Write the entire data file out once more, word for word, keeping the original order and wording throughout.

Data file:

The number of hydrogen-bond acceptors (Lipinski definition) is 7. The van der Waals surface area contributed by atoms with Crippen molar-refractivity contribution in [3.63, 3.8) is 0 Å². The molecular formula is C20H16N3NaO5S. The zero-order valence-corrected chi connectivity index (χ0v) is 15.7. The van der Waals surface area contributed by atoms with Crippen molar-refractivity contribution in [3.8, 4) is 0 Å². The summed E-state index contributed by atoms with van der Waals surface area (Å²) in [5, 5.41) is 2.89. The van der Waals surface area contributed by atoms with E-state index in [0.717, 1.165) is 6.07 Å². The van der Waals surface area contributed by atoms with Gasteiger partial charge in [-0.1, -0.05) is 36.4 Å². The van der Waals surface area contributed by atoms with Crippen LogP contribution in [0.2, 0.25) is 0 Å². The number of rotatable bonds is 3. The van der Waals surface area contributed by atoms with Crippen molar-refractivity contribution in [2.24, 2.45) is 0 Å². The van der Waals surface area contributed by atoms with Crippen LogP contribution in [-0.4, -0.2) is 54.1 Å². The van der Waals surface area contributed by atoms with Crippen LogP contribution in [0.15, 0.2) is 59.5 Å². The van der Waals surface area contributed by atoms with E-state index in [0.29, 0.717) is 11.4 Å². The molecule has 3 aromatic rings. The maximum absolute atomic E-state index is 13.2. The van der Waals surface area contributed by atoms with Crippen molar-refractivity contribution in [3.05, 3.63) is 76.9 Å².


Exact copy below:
The number of hydrogen-bond acceptors (Lipinski definition) is 7. The van der Waals surface area contributed by atoms with Crippen molar-refractivity contribution in [3.63, 3.8) is 0 Å². The molecular formula is C20H16N3NaO5S. The zero-order valence-corrected chi connectivity index (χ0v) is 15.7. The van der Waals surface area contributed by atoms with Crippen molar-refractivity contribution in [3.8, 4) is 0 Å². The summed E-state index contributed by atoms with van der Waals surface area (Å²) in [5, 5.41) is 2.89. The van der Waals surface area contributed by atoms with E-state index in [0.717, 1.165) is 6.07 Å². The van der Waals surface area contributed by atoms with Gasteiger partial charge in [-0.1, -0.05) is 36.4 Å². The van der Waals surface area contributed by atoms with Crippen LogP contribution in [0.2, 0.25) is 0 Å². The number of rotatable bonds is 3. The van der Waals surface area contributed by atoms with Crippen molar-refractivity contribution in [2.24, 2.45) is 0 Å². The van der Waals surface area contributed by atoms with Crippen LogP contribution in [-0.4, -0.2) is 54.1 Å². The van der Waals surface area contributed by atoms with Crippen LogP contribution in [0.15, 0.2) is 59.5 Å². The van der Waals surface area contributed by atoms with E-state index in [0.29, 0.717) is 11.4 Å². The molecule has 3 aromatic rings. The maximum absolute atomic E-state index is 13.2. The van der Waals surface area contributed by atoms with Crippen molar-refractivity contribution in [3.05, 3.63) is 76.9 Å².